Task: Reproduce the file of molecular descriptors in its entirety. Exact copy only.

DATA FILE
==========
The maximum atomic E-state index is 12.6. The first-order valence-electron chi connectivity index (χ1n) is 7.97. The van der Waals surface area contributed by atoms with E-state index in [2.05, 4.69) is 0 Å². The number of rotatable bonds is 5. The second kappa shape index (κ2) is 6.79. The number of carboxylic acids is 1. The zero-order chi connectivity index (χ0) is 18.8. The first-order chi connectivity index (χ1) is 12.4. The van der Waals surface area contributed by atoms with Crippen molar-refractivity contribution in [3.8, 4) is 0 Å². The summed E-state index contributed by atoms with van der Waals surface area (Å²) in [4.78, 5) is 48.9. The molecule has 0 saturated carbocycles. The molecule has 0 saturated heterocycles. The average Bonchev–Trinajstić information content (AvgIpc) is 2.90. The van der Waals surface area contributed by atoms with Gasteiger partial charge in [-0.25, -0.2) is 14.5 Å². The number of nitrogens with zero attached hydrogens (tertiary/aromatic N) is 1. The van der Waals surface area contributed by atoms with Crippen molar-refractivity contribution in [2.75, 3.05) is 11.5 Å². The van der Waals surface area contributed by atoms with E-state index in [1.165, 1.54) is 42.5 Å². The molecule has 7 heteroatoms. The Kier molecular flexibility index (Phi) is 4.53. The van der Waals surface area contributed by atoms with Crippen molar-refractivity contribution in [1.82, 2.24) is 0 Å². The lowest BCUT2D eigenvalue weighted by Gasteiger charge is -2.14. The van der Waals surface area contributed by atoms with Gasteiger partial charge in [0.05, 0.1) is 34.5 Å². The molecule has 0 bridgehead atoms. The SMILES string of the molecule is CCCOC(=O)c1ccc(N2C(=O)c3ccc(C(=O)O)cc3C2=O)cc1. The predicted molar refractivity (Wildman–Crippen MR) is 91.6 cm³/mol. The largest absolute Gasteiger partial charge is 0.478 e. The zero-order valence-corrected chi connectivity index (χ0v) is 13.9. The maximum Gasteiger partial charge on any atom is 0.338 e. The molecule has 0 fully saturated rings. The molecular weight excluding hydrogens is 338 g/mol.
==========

The maximum atomic E-state index is 12.6. The first-order valence-electron chi connectivity index (χ1n) is 7.97. The van der Waals surface area contributed by atoms with E-state index in [2.05, 4.69) is 0 Å². The number of rotatable bonds is 5. The second kappa shape index (κ2) is 6.79. The number of carboxylic acids is 1. The zero-order chi connectivity index (χ0) is 18.8. The first-order chi connectivity index (χ1) is 12.4. The van der Waals surface area contributed by atoms with Crippen molar-refractivity contribution in [3.8, 4) is 0 Å². The summed E-state index contributed by atoms with van der Waals surface area (Å²) in [4.78, 5) is 48.9. The molecule has 0 saturated carbocycles. The molecule has 0 saturated heterocycles. The average Bonchev–Trinajstić information content (AvgIpc) is 2.90. The van der Waals surface area contributed by atoms with Gasteiger partial charge in [-0.25, -0.2) is 14.5 Å². The number of nitrogens with zero attached hydrogens (tertiary/aromatic N) is 1. The van der Waals surface area contributed by atoms with Crippen molar-refractivity contribution in [2.75, 3.05) is 11.5 Å². The van der Waals surface area contributed by atoms with E-state index in [1.165, 1.54) is 42.5 Å². The molecule has 7 heteroatoms. The Kier molecular flexibility index (Phi) is 4.53. The van der Waals surface area contributed by atoms with Crippen molar-refractivity contribution in [1.82, 2.24) is 0 Å². The lowest BCUT2D eigenvalue weighted by Gasteiger charge is -2.14. The van der Waals surface area contributed by atoms with Gasteiger partial charge in [0.05, 0.1) is 34.5 Å². The molecule has 0 bridgehead atoms. The SMILES string of the molecule is CCCOC(=O)c1ccc(N2C(=O)c3ccc(C(=O)O)cc3C2=O)cc1. The predicted molar refractivity (Wildman–Crippen MR) is 91.6 cm³/mol. The largest absolute Gasteiger partial charge is 0.478 e. The zero-order valence-corrected chi connectivity index (χ0v) is 13.9. The maximum Gasteiger partial charge on any atom is 0.338 e. The molecule has 0 fully saturated rings. The molecular weight excluding hydrogens is 338 g/mol.